That’s all a tremendous shame, because OU should have been a good story. The world Abrams creates is simply brilliant – entire cycles of novels could be set there – and the plot, while frustrating, is actually quite clever. Unfortunately, it largely feels like Abrams wanted to do something completely different from normal, but decided to stick the Sluggy label on it rather than write an independent story. As a result, it feels irrelevent, compressed, and out of place.

TWR, while not, as I say, as wonderful as fans have claimed it to be is nonetheless the better of the two, largely because things happen that we ought to care about. If nothing else, it (poorly, but substantively) develops one the main characters to a notable extent; more interestingly, it also casts a disturbing light onto the fundamental group mechanics of the Sluggy friend-set in ways that will have enduring significance, and that bring a welcome touch of genuine emotion to the comic (if there’s one thing Sluggy does lack compared to some webcomics, it’s any sense of who Pete Abrams is outside his comic – he comes through strongly as an authorial voice, but he gives us little idea of what makes him tick, and the ‘revelation’ near the end of TWR is one of the few exceptions to this, in my opinion). That said, people need to calm down: if this really was revolutionary in webcomics, that just tells us that webcomics needed a revolution. Yes, it’s serious and emotional, and even philosophical… but I’ve read a lot of things that were more so – and to suggest as some have done that this is the comic’s “Cerebus” moment (roughly, the point where a light and comic work becomes dark and serious) is to show an ignorance of Sluggy’s history. [Although to some degree it’s a good illustration of the versatility of Sluggy’s all-moods-in-one style, since it makes the hard-hitting parts more shocking than they would be in a more serious work].

All in all, yes, it’s good – but come on, fans, imagine a storyline that length that was as tightly constructed, and as intense, as Fire and Rain!

Oh, and there’s a third Torg Potter storyline. This one isn’t unreadably aweful, just annoying. It does, however, include a good joke about the rubbishness of the third film (yes, I know people say the third film is the best. That’s bollocks. It has some good cinematic scenes, graphically, but it’s predictable from start to finish and is riddled with plotholes – at one point I was counting them, not per film, but per minute; but, that’s a debate for another day).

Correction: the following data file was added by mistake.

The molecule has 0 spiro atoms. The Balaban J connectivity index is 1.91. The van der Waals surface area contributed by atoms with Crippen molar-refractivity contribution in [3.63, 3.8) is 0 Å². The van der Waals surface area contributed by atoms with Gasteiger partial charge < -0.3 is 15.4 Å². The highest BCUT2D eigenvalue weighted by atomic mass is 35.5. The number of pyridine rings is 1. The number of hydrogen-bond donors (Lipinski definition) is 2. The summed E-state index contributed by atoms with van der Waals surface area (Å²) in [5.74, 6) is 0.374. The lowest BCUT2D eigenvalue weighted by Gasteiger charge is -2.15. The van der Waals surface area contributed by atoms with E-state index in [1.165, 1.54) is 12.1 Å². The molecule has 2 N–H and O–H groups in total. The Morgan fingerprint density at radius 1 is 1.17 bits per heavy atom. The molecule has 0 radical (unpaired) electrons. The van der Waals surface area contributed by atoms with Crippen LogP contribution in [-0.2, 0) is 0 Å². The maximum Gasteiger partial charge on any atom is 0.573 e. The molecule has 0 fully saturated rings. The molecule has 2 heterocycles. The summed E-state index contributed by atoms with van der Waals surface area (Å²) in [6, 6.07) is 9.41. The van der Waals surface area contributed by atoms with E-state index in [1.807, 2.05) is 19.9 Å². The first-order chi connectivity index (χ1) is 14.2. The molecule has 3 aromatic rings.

The result? Hard to really summarise. On the one hand, Sluggy in this period continued its trend toward big, corner-post plot arcs with interstitial light amusement; on another, it drove toward more single-character plots (not only the big two, but also Boy’s Night Out (Torg and to a lesser extent Riff) and 28 Geeks Later). Its art style remains fairly similar to that of the preceding period (and OU continues to demonstrate how effective very simple spot-colouring can be at creating an artistic effect). The biggest change is a hyping up of the seriousness – the two main storylines feel no more epic than the Kesandru or Holiday Wars stories, but they feel distinctly less fun, less frivolous, more important (though OU unfortunately feels like we’re meant to feel it’s important without it really being clear why) – I think by now Abrams has realised that sometimes it’s good to not just be epic, but to be epic about something important. This is in a way a return to the darker, lower-key era of books 7-9, after the excesses of 10 and 11. [I’m not saying it’s all dull and dour, of course – there’s still a lot of comedy here, and although I don’t think it’s as funny as the comic used to be, it’s at least amusing most of the time, even at the most dramatic moments]. The other big change is the sense that we might be going somewhere – there’s a key comic in particular where Torg thinks about all the big things he’s going to have to deal with in the next year. This is a recognition of the future that would have been anathema at earlier stages in the comic, and is mirrored in the introduction of the concept of the ‘fate spiders’ – the explicit promise that all the threads of the comic are, or will be, interwoven (and, importantly, the reintroduction of a key plot thread seemingly dead for many, many years). There’s a general feeling that we’re past the introduction now, and that things are about to get real.